“IT’S GOT A CONSERVATORY!”
But that may be a mixed blessing…
It’s generally expected that a Conservatory will be a glass box attached to the back or side of a house.However, perceptions about conservatories have changed a lot over the years. For instance, a survey in 1991 by RICS (the Royal Institution of Chartered Surveyors) found that only 20% of people expected to use a conservatory all year round. By 2005, that had increased significantly to around 90%. Similarly,in 1991 only 30% of people considered it part of the ‘Living Area’. Again, this had increased significantly by 2005 where 60% thought Conservatories were part of the Living Space. This increasing use of the space makes a Conservatory more valuable and the effect of constructing one should impact positively on the value of the property.
The Regulatory Stuff
Conservatories are normally exempt from Building Regulations and Planning assuming they are constructed within certain parameters.
Building Regulations state they should be at least 50% glazed. They must be thermally separated from the main by external quality doors. They must not be connected to the central heating system but may have their own separate heating system. So if you a see a central heating radiator in a Conservatory, it normally means the construction is non-compliant.Other parts of the Regulations also apply;for example, if you are installing electric sockets, underfloor heating connections or lights, then they must conform to Part P.
Planning approvals are not normally required if the Conservatory is at ground level and the floor area does not exceed 30m². It must also be correctly positioned in relation to existing buildings and boundaries.
What are the problems?
How old is the Conservatory? Installers may guarantee the structure or elements for 3, 5, 10 years or longer – but installers often go out of business. So unless the guarantee is backed by a separate insurance policy by the installer, it may be worthless. And if the Conservatory is in a poor state of repair, you will have the additional cost of removing it. Older ones may be constructed with aluminium frames although most modern ones are metal-reinforced UPVC, which has a projected lifespan of around 25 years.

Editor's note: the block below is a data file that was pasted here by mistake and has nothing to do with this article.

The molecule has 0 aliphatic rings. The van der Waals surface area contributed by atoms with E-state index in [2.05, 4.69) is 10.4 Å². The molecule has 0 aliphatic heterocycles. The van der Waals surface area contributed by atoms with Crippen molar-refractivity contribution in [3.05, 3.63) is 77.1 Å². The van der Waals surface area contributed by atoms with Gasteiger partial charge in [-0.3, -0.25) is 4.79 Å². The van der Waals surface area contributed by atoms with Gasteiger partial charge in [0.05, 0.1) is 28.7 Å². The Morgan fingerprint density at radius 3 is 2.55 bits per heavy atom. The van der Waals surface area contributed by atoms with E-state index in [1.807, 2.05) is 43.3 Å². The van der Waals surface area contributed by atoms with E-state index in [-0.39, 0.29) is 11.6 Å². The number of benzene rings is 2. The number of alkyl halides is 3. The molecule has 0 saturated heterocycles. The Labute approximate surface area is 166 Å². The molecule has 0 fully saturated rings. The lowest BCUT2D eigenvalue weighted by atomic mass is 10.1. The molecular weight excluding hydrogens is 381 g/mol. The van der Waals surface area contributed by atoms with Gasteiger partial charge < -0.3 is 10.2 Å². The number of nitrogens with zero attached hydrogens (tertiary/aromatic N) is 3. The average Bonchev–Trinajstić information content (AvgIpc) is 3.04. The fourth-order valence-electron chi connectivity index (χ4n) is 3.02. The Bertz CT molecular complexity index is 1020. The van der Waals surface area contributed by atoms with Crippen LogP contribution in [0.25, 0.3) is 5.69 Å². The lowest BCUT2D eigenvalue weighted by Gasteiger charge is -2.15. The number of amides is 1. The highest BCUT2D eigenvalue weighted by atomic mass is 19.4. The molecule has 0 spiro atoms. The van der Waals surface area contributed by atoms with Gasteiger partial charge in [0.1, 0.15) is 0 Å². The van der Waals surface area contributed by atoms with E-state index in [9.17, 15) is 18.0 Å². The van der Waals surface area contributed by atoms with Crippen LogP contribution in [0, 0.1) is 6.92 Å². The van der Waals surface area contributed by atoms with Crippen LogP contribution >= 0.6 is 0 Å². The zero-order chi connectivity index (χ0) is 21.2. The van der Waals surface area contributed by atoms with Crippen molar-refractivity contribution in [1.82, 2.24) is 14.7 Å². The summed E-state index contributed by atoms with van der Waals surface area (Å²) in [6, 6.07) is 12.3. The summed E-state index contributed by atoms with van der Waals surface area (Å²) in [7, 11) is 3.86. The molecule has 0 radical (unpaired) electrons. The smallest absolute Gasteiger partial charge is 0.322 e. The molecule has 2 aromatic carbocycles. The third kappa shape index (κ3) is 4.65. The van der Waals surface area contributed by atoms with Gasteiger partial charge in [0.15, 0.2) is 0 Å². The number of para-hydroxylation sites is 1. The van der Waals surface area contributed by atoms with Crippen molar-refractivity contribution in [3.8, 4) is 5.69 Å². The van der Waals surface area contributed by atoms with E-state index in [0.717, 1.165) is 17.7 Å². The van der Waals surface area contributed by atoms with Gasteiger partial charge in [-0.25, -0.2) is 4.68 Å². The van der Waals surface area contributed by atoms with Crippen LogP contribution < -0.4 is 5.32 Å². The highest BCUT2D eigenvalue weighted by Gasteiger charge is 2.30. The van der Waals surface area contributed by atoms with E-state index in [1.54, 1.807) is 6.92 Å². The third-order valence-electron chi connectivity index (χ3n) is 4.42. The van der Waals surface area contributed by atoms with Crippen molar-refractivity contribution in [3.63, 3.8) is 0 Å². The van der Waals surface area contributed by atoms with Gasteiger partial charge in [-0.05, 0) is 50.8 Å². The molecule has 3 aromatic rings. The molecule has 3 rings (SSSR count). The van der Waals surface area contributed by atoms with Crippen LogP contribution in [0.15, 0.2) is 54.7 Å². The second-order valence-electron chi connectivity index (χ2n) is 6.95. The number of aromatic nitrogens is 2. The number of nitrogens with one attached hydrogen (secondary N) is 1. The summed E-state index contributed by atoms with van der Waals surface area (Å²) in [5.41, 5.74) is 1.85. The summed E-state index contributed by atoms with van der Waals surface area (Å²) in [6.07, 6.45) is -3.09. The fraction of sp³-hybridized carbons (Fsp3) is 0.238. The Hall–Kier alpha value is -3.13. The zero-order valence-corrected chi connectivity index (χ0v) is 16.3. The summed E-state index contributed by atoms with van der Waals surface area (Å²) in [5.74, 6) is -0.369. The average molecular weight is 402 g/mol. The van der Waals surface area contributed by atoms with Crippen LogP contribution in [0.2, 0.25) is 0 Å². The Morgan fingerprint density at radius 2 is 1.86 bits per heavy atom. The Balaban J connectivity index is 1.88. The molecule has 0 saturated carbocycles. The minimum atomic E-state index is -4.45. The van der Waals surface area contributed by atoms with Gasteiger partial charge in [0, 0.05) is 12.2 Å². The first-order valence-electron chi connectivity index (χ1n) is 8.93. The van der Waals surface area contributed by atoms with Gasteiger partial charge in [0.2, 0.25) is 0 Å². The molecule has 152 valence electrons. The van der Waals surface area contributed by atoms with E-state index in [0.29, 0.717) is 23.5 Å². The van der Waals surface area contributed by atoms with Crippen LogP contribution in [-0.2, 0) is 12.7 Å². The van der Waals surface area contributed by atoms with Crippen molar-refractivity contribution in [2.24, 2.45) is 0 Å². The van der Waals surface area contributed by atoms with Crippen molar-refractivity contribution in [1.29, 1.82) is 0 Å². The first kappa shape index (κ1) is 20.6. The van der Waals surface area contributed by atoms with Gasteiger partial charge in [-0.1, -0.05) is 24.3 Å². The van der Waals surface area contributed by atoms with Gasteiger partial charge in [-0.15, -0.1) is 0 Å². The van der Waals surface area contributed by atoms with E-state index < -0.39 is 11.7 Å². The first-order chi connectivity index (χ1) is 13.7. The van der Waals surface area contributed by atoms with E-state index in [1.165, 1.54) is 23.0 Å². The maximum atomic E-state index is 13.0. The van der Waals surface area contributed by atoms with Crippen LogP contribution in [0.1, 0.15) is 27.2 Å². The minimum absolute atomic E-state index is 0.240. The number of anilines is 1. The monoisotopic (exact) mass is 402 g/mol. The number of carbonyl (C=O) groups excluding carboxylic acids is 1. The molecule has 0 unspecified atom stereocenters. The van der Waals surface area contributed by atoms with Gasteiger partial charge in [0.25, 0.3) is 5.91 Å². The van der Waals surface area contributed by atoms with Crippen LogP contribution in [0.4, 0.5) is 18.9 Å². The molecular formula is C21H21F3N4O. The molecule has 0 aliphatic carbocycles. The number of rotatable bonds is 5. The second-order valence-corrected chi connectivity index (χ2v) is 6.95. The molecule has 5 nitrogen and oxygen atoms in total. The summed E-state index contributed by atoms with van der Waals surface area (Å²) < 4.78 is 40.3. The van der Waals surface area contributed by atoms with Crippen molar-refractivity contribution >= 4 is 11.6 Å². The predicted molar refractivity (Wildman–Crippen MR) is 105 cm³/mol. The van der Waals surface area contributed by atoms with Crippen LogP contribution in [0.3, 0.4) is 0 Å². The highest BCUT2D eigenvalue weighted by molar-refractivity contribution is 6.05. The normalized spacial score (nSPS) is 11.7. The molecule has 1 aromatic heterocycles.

Very common defects with conservatories are the vertical cracks opening up between the Conservatory and the main building.These are most likely as a result of some movement between the more secure and settled main building and the more recent addition. This is normally combined with thermal movement. Normally these cracks are ‘slight’ and not considered particularly worrying; good use of flexible sealant can fill the gaps.
What is the roofing material? Is it expensive glass, possibly optically tinted? Often cheaper twin wall polycarbonate is used as the roofing material. This is made of lightweight plastic sheets with extruded boxes inside the construction. These roofs tend to have problems with condensation forming inside the internal chambers; visible water droplets appear. This is mainly an aesthetic issue and not structurally concerning. However, when the roof sheets age, they become brittle and as a result can be easily punctured by hailstones – we have seen them damaged by seagulls!
The metal bars between the polycarbonate sheets (often called glazing bars) have been known to deflect over time. This means rainwater and snow do not run away correctly and the water can pool; the rubber seals between the bar and the sheet fail, allowing water to enter the Conservatory. During the heavy snow falls in 2012, we visited many properties where the weight of the snow had simply snapped the bars and caused the roofs to collapse.
In newer cavity walled properties,a good quality Conservatory should have a cavity tray fitted in the wall of the main house above the Conservatory. This should prevent water from ingressing from the cavity and staining the tops of the walls in the Conservatory; weepholes above the Conservatory are often the only clue to whether this has been done. If the property is a bungalow, there is likely to be an enclosed box gutter between the bungalow and the Conservatory; has the rainwater been routed correctly away from the building?
As mentioned previously, Conservatories are generally constructed at the back or side of a property which may impede access to the gutters and soffits above. This makes decorating and regular maintenance very much harder. Either protection over the Conservatory is required or very costly scaffolds are necessary. Hence in most cases it is more cost-effective to remove the roof panels of the Conservatory to allow a standard access tower to be erected.